Racial Diversity and Macroeconomic Productivity across US States and Cities
The United States is growing increasingly diverse, so it is important that economists understand the macroeconomic consequences of diversity within the US economy. International analyses often argue that heterogeneity reduces macroeconomic productivity by engendering corruption, political instability, and social turmoil. However, other studies claim that diversity improves creative decision making and augments productivity. This paper exploits differences in diversity across regions of the United States from 1980 to 2000 to determine whether racial heterogeneity creates macroeconomic gains or losses for states and cities. Fixed effects analysis indicates that diversity enhances the productivity of cities. Evidence at the state-level is more ambiguous, as significant results only appear in random effects specifications.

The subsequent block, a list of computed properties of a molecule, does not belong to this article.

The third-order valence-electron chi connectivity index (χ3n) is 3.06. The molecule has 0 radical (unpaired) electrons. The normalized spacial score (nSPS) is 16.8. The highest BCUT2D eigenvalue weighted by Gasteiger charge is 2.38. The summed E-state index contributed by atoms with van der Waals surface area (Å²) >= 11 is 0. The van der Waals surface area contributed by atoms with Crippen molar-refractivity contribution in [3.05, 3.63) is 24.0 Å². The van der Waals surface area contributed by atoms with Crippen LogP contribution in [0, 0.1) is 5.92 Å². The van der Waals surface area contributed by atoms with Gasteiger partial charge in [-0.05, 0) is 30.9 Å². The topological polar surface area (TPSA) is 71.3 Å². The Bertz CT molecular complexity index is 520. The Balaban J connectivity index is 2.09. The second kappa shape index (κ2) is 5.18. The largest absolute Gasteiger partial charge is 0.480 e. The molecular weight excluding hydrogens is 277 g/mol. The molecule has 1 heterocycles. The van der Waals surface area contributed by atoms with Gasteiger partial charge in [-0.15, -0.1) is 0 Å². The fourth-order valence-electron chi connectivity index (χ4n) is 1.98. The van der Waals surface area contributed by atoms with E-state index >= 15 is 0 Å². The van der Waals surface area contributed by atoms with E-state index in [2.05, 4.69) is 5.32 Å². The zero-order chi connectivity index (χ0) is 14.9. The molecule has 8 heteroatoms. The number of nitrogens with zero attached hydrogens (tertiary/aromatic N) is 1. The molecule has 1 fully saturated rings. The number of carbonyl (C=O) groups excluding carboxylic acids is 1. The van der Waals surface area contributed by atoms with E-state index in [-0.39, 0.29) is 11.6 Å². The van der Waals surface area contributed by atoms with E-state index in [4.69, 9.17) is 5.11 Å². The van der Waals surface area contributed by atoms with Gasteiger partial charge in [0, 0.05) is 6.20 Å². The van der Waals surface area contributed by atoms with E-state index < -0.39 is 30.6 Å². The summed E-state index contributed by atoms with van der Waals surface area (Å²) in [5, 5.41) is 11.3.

|Date of creation:||Nov 2007|
|Contact details of provider:|| Postal: 13 Oak Drive, Hamilton, NY 13346-1389|
Phone: (315) 228-7533
Fax: (315) 228-7033
Web page: http://www.colgate.edu/academics/departments-and-programs/economics
More information through EDIRC
When requesting a correction, please mention this item's handle: RePEc:cgt:wpaper:2007-01. See general information about how to correct material in RePEc.
For technical questions regarding this item, or to correct its authors, title, abstract, bibliographic or download information, contact: (Chad Sparber)
If references are entirely missing, you can add them using this form.